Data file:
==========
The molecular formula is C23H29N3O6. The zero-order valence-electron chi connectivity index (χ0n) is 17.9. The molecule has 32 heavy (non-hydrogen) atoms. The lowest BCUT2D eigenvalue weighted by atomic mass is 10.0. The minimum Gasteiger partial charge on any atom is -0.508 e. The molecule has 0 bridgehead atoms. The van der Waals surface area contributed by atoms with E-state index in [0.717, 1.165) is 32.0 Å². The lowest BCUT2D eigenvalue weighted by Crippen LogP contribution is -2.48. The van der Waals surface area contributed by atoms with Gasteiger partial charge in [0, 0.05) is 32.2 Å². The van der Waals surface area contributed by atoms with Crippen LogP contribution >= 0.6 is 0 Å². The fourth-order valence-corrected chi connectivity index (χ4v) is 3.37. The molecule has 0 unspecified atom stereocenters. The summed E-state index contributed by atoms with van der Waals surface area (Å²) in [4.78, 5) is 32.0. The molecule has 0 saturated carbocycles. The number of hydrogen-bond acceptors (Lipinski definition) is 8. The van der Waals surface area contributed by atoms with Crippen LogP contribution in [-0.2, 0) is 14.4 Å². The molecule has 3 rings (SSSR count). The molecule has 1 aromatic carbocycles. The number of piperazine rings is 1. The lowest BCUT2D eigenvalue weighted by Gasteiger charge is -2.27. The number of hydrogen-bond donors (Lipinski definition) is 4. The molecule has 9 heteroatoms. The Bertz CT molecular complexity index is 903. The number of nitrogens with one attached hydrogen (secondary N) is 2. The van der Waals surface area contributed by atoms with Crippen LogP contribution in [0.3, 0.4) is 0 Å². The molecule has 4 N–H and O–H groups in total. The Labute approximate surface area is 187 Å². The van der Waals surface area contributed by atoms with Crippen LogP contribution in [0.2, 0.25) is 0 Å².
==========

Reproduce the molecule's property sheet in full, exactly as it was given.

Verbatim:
The molecular formula is C23H29N3O6. The zero-order valence-electron chi connectivity index (χ0n) is 17.9. The molecule has 32 heavy (non-hydrogen) atoms. The lowest BCUT2D eigenvalue weighted by atomic mass is 10.0. The minimum Gasteiger partial charge on any atom is -0.508 e. The molecule has 0 bridgehead atoms. The van der Waals surface area contributed by atoms with E-state index in [0.717, 1.165) is 32.0 Å². The lowest BCUT2D eigenvalue weighted by Crippen LogP contribution is -2.48. The van der Waals surface area contributed by atoms with Gasteiger partial charge in [0, 0.05) is 32.2 Å². The van der Waals surface area contributed by atoms with Crippen LogP contribution >= 0.6 is 0 Å². The fourth-order valence-corrected chi connectivity index (χ4v) is 3.37. The molecule has 0 unspecified atom stereocenters. The summed E-state index contributed by atoms with van der Waals surface area (Å²) in [4.78, 5) is 32.0. The molecule has 0 saturated carbocycles. The number of hydrogen-bond acceptors (Lipinski definition) is 8. The van der Waals surface area contributed by atoms with Crippen LogP contribution in [-0.2, 0) is 14.4 Å². The molecule has 3 rings (SSSR count). The molecule has 1 aromatic carbocycles. The number of piperazine rings is 1. The lowest BCUT2D eigenvalue weighted by Gasteiger charge is -2.27. The number of hydrogen-bond donors (Lipinski definition) is 4. The molecule has 9 heteroatoms. The Bertz CT molecular complexity index is 903. The number of nitrogens with one attached hydrogen (secondary N) is 2. The van der Waals surface area contributed by atoms with Crippen LogP contribution in [0.3, 0.4) is 0 Å². The molecule has 4 N–H and O–H groups in total. The Labute approximate surface area is 187 Å². The van der Waals surface area contributed by atoms with Crippen LogP contribution in [0.2, 0.25) is 0 Å².